Tuesday, November 30, 2004

Illin'

I've always read that you shouldn't play poker when you're sick.

So, I won't.

Yesterday was a decent day, though. Any day I make money is a good day.

No today, though. Guess I'm not as much of a degenerate as I thought I was.

Sunday, November 28, 2004

My first big hand won with “The Hammer”!

Playing .10/.20 again, and got 7-2o on the button. I thought for a moment, decided if I were going to play it for grins I should raise. So I did. Four callers.

Oops!

Flop comes 3-3-4, rainbow. I like to bet at rags on occasion because so many people muck them pre-flop that there’s a decent chance they didn’t hit anyone’s hole cards. One fold, three callers.

Oops, oops!

Turn brings a 2. Hmmm…. I keep betting at it, another fold, two callers.

Now, we’re playing Poker!

River brings a semi-perfect card – another 2, giving me the boat.. I was worried about someone that might’ve been slow-playing a 3 and had me dominated. I bet at it again, as though I had a big pair and figuring only a 3 or a bigger pair would call. Both called, but I won!

The Hammer!

On to other matters. I’ve sorta recovered from last night’s disappointment. I’m going to swear off NL tourneys until I have a chance to study the game in specific detail, the way I have with Limit. Maybe Cloutier/McEvoy. We’ll see what Santa brings.

Da’ @#$%& Home Game

Short story: Lost $33.

Best hand all night: Two pair, 10-7. But there was a straight draw on the board. And joeboddy flopped it.

Bust out hands: QQ, beat by trip Ks, the afore-mentioned 10-7, and a pair of Ks with 3 left and playing the short stack. Called by a flush draw that completed.

Nine players, and all different styles represented tonight. We had aggressive players, weak players, tight players, loose players. Joeboddy switched gears impressively, and Buccaneermike played solid.

Started the night by winning $14 playing 2-card guts while waiting for everyone to arrive. Thought it was a good omen. Unfortunately, I gave it back when my Ace-high got beat by 2-2, two hands later. That was the real omen.

Buccaneermike took home the first tourney, and joeboddy took home the second. I was short-stacked in third during the third one, and hammering on the big stacks who did the right thing and stood pat until they got cards. I just played at them most hands, hoping that when we actually played a pot I might have something worth playing. Top pair was good enough, as they had been playing with any pair at all. Bad luck on my part to run into the flush, but I’m not sorry I made the bet.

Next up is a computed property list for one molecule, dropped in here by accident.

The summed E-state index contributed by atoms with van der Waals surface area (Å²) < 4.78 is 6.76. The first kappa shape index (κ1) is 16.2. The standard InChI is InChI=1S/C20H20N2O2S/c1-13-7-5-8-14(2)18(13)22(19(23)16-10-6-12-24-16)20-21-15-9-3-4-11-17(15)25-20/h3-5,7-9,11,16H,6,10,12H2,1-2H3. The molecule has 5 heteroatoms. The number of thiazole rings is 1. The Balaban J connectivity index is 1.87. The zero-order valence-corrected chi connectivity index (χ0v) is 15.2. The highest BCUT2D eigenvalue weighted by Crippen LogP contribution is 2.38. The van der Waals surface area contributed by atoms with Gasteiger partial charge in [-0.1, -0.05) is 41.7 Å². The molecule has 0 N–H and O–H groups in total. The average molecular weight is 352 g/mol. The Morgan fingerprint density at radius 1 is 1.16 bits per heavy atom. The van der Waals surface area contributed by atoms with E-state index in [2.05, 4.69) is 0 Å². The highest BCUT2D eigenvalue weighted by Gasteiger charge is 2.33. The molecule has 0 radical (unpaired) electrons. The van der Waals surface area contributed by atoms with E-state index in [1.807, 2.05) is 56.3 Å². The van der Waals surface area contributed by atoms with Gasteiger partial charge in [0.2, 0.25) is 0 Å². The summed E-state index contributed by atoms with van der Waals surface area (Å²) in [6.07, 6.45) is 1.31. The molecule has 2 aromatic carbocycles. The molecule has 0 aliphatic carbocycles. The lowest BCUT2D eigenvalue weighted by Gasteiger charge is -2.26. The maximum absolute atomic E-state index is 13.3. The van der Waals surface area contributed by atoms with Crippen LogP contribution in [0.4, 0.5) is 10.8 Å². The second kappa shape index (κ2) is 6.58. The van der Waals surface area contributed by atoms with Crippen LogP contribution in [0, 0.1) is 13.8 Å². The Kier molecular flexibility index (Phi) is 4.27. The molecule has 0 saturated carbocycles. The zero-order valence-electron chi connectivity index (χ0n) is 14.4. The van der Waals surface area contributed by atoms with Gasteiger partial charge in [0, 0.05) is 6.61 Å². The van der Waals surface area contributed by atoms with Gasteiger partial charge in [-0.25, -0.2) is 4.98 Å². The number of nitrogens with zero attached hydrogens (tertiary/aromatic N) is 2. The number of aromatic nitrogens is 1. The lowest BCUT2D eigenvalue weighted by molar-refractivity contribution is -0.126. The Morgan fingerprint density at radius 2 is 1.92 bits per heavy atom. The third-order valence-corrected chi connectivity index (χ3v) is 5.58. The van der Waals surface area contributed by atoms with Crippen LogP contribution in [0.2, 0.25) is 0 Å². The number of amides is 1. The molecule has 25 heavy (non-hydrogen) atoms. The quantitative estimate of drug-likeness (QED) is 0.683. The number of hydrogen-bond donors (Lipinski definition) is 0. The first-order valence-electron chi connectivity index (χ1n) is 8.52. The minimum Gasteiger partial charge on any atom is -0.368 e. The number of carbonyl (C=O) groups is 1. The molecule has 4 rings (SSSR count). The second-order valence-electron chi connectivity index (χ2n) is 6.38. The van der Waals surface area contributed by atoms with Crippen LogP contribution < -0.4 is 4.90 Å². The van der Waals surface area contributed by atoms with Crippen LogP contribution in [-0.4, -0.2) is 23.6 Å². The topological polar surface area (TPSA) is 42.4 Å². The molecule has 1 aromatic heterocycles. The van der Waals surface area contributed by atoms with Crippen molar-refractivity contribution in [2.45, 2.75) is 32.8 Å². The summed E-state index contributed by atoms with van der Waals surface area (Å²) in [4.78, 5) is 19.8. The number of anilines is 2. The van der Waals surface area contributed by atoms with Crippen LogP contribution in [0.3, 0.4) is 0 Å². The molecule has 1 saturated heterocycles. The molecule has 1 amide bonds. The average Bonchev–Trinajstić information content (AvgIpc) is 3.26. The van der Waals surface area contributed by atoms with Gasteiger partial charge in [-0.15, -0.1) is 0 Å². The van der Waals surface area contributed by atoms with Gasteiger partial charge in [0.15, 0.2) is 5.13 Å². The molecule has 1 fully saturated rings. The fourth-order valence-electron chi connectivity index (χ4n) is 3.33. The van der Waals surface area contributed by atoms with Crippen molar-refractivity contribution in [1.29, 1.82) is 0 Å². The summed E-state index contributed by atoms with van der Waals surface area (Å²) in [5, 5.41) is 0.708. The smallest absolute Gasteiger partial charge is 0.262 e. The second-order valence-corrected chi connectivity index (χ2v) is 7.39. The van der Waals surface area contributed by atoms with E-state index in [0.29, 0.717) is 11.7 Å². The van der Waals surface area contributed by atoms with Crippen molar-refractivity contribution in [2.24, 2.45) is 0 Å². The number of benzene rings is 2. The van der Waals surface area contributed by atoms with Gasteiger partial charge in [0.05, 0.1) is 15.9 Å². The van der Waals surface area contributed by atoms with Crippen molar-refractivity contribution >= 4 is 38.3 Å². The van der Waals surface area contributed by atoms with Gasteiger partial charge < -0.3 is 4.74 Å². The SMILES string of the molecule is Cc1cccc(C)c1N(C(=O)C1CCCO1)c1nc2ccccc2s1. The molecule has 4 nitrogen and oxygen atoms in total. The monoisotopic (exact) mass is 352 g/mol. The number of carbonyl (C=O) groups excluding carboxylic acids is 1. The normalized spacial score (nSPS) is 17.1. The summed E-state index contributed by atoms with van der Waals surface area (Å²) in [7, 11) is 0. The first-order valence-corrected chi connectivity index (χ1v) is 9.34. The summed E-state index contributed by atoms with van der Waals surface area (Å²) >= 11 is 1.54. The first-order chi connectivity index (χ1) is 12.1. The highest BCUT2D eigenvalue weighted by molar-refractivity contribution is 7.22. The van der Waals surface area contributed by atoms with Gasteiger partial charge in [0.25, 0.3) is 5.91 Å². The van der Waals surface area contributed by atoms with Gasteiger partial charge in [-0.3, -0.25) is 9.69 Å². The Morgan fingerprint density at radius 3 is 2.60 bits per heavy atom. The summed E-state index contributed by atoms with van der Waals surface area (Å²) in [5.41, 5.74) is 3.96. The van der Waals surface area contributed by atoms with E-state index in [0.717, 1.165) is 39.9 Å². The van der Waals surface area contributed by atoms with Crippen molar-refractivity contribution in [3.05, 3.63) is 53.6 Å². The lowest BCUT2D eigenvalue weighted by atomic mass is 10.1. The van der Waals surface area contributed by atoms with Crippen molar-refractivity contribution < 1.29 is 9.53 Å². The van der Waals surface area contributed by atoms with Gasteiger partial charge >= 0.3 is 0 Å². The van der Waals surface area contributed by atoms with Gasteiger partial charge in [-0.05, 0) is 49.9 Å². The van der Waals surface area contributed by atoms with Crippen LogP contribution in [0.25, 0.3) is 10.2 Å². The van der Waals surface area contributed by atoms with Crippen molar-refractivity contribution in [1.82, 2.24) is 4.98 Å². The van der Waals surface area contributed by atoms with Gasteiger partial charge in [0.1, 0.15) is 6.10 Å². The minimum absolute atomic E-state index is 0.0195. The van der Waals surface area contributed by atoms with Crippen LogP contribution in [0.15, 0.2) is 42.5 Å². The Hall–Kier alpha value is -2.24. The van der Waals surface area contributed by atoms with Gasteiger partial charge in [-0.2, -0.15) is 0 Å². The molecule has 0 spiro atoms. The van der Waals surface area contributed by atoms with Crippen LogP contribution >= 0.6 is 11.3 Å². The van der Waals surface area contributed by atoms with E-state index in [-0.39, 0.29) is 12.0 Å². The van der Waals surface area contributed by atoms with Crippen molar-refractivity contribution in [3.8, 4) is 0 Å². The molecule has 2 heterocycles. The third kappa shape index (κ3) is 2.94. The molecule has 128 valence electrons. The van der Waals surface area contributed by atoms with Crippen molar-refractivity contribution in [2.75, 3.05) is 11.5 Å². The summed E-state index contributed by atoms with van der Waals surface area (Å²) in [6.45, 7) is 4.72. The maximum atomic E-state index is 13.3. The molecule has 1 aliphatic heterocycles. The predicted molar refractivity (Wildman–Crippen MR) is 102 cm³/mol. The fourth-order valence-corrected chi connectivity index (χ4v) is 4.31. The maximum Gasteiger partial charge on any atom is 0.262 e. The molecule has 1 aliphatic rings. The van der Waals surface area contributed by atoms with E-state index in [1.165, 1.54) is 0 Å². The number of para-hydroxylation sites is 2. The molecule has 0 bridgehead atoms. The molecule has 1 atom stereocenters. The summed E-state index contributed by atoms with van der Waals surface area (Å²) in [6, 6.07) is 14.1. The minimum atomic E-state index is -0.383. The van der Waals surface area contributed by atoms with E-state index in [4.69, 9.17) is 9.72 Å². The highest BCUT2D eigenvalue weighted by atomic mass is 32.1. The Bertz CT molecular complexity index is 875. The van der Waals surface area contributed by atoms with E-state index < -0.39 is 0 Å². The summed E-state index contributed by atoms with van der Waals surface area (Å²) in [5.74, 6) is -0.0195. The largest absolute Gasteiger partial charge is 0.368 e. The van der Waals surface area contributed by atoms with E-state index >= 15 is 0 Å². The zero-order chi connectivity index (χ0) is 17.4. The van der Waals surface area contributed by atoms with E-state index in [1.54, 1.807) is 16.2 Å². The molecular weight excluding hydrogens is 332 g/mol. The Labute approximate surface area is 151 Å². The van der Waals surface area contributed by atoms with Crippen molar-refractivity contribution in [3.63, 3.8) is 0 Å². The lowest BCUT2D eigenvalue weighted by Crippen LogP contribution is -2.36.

I’ve come to the conclusion that I’ve lost the heart needed for NL right now. Had middle pairs many times that I folded in the face of aggression that turned out to be bottom pair. No knock on them, they managed to knock out better hands so they played it well. No knock on me, I suppose, since they were only middle pairs. Saw a lot of betting into flushed and straights with bottom pairs last night, frustrating to watch. But, they gambled and I didn’t. End of story.

Now, I’m tired, but I want to figure out when I can get back to a cardroom and play limit and try to replenish my bankroll.

Friday, November 26, 2004

First chance to play with a reader of this blog tonite...

A reader of this blog that took the time to send a kind e-mail a few weeks ago. Unfortunately, I rarely check that particular e-mail account because I use it for things like this that might generate spam. So, I didn’t get the message until earlier this week.

Anyway, he was playing a solid game, lots of folding when he looked beat, but he was feeling it. He didn’t seem to get any cards, but he was only down 8 BBs when he wanted to go find a lucky table, leaving me to the wolves. But it was still cool to sit down at a table with someone I communicated with via the blog, even though he had more insight into my game than I had into his. It had crossed my mind that I was opening up my game for analysis, but honestly, I don't get THAT much traffic that I worried about it.

I had just gotten even on the table after being down almost 20 BBs on the session and decided to stick for a little while, but wound up leaving soon after as the table got very short-handed. The next table was full of bluffers, and soon got short-handed as well. I was ready to leave down about 6 BBs again when I picked up KJo in the big blind and raised the betting (short-handed with multiple bluffers made me want to get aggressive). I missed the flop, but I had a backdoor diamond flush to my K and two overcards, so I checked and bet when the action came to me (like I said, they were all bluffers, so I stuck it out). A 3rd diamond came on the turn, giving me 4 to the flush, so I checked. The guy to my left bet out like he hit the flush. I figured, even if he had, he’d have check-raised if he had the Ace, so I called. A J came on the river, giving me top pair with a good kicker, but I was semi-concerned about the possible flush. He bet, and I thought for minute, and decided to call thinking he might’ve been on a semi-bluff (It scares me that I can rationalize an iffy call… dangerous for the bankroll). Turned out he was on a pure bluff, and I picked up $6 for my effort.

Next hand was 2c3c in the small blind, a hand I normally muck, but it was short-handed and like I said, they were bluffers. I flopped an inside straight draw as well as a four-flush and went into check-and-call mode. Picked up the flush on the river, but obviously I was worried about a higher flush. There was only one other better, and when he led out I raised him. Just a feeling, I guess. He called, and I took down the pot.

I picked up 8 BBs for the hour, better than average for me at that limit. But, I was most proud that I tough-ed it out and recovered for a decent win on the session. Need more of those, frankly.